if you are in Lhasa, Tibet, do not pass up the opportunity to visit Sera Monastery. Dating to the 13th century, a visit to this lovely complex is an enriching experience. Sera, one of three great university monasteries in Tibet, along with its sister monastery in India, are known for their debate sessions which are open to the public.
Great Assembly Hall
First, we went into the monastery and were able to observe the monks at prayer and then partaking of food afterwords. I saw only a couple of other tourists in this area, so maybe we were lucky, or had an extraordinary guide. No photos are allowed inside but the monks were sitting in rows on the floor and very simple food was distributed to them after prayers, primarily a soup or broth.
Then we attended the debates which are held in an outdoor pebbled courtyard. In the Sera Monastery colleges, debates are fundamental to the learning process. These are passionate debates among monks, in the presence of their instructor. The questioner briefly presents his question pertaining to Buddhism, while the defender has to answer within a specified time period. The burden falls to the defender to prove his point of view. The questioner then responds with both demonstrative gestures and words. I suggested that my son take notes, thinking he might pick up some pointers for his discussion based university. I remain uncertain if he appreciated my humor.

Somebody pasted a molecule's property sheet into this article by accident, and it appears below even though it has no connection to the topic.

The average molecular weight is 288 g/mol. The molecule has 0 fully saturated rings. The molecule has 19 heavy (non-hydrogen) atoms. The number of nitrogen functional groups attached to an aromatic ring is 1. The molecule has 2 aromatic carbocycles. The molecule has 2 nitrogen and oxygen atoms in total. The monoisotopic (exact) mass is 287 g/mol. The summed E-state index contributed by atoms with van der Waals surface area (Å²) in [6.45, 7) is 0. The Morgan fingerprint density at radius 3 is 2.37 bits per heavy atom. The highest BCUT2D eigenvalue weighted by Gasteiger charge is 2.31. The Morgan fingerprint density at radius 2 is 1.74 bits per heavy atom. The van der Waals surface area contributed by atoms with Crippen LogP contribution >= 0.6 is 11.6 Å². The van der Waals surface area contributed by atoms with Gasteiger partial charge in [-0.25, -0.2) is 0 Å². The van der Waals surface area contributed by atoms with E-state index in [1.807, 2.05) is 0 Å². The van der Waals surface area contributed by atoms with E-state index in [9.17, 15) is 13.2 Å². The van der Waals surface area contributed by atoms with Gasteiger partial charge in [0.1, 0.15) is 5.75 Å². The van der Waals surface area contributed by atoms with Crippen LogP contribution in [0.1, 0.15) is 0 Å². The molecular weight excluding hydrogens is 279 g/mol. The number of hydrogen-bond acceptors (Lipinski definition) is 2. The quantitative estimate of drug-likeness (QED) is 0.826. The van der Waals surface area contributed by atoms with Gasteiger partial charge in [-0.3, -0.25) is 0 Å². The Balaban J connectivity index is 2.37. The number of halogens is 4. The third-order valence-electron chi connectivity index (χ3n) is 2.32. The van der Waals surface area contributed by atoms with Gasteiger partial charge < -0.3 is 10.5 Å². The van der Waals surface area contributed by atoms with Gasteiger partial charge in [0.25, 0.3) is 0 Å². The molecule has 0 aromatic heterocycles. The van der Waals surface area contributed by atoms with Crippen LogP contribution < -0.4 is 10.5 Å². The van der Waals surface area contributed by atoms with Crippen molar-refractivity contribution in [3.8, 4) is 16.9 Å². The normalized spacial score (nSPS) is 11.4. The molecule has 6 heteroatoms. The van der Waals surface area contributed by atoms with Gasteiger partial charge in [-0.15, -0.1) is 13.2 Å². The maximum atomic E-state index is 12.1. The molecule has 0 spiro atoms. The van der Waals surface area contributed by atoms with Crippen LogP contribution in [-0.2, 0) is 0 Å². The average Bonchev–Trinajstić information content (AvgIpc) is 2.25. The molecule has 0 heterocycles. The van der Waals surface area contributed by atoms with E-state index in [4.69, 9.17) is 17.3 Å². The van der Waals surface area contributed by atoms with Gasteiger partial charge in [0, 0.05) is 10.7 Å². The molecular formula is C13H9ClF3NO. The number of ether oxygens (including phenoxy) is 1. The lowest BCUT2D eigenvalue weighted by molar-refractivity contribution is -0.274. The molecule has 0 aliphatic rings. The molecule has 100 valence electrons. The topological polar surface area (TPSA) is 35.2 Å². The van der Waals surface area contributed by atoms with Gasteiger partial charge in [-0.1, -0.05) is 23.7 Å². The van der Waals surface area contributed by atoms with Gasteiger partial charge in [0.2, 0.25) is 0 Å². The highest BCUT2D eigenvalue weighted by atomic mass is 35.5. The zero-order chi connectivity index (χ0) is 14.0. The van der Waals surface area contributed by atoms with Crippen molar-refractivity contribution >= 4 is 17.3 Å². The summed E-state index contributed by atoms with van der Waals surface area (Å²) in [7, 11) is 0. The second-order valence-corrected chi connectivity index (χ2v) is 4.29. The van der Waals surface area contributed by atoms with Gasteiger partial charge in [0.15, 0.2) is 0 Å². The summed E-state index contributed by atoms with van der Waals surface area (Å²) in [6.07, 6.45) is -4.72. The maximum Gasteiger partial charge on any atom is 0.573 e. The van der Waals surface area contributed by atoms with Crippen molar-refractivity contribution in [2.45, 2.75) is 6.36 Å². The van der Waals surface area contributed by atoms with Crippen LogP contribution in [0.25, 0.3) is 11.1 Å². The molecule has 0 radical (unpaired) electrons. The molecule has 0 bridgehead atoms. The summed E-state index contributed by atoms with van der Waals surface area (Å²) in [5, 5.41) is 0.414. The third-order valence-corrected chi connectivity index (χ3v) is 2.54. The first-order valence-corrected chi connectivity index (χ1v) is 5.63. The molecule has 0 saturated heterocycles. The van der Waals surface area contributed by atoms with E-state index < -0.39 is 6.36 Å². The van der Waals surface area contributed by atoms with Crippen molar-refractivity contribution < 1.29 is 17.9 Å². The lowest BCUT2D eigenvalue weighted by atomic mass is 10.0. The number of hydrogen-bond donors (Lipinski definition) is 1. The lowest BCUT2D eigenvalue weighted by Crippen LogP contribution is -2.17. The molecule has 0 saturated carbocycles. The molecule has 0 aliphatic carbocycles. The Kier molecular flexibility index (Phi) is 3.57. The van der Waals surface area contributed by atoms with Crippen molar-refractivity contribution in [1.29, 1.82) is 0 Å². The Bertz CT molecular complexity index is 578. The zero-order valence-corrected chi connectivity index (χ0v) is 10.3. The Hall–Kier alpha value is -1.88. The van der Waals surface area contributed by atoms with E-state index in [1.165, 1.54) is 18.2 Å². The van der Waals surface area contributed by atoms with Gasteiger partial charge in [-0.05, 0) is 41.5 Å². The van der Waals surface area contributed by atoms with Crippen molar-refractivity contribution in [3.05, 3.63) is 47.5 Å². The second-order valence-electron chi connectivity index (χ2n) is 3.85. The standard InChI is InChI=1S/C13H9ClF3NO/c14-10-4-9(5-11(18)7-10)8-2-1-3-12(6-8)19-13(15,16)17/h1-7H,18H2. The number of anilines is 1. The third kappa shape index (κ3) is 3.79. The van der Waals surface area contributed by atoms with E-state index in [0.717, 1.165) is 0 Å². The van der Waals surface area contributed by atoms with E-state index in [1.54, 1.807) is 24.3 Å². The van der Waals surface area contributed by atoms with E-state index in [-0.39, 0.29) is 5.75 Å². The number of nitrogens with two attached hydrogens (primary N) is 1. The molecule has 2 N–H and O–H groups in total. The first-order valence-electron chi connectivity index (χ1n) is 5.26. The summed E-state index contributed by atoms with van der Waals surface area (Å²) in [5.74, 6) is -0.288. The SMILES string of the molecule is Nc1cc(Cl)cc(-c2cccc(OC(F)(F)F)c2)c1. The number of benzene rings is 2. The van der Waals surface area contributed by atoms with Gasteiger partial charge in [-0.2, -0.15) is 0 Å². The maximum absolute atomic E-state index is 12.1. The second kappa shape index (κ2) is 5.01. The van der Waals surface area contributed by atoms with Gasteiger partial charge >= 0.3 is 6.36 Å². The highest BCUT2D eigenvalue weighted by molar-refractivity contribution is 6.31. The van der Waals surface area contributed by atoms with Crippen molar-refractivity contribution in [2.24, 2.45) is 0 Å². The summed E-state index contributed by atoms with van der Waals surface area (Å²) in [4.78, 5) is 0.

Some of the gestures include clapping hands after each question which signals the defender to respond, and clapping hands loudly to emphasize the power of a defender's arguments. If a question is answered incorrectly by the defender, the opponent traces three circles with his hand around the defender's head and then screams loudly to unsettle his opponent. When a question is correctly answered, the teacher brings the back of his right hand to his left palm. If the questioner doesn't respond within the allotted time, an expression of derision is displayed.
The most senior monks are in their separate area and are much fewer in number, shown in the photo above.
Also on site, they have a small museum wherein a Mandala of Guhyasamaja is on display (photo below). It boggles my mind to think of the number of individual grains of sand and the amount of time that must go into a creation such as this.
Luci, our guide, is explaining the symbolism in the mandala. As a practice of meditation, after days or weeks of creating these intricate patterns, the sand is brushed together and poured into running water, thus, spreading the blessings of the mandala.
Mountain behind Sera Monastery.
I am fond of the Tibetan prayer flags. Traditionally, they promote peace, strength, compassion and wisdom. It is the Tibetan belief that the wind will blow the prayers and mantras and spread the good will and compassions.
We were all three happy with our day at Sera Monastery and I was personally thrilled with our entire time in Tibet. I still think of our guide Luci; she was warm, friendly and her knowledge amazed me. It was such a pleasure to spend time with her, a local Tibetan, and learn about the day to day life in Lhasa.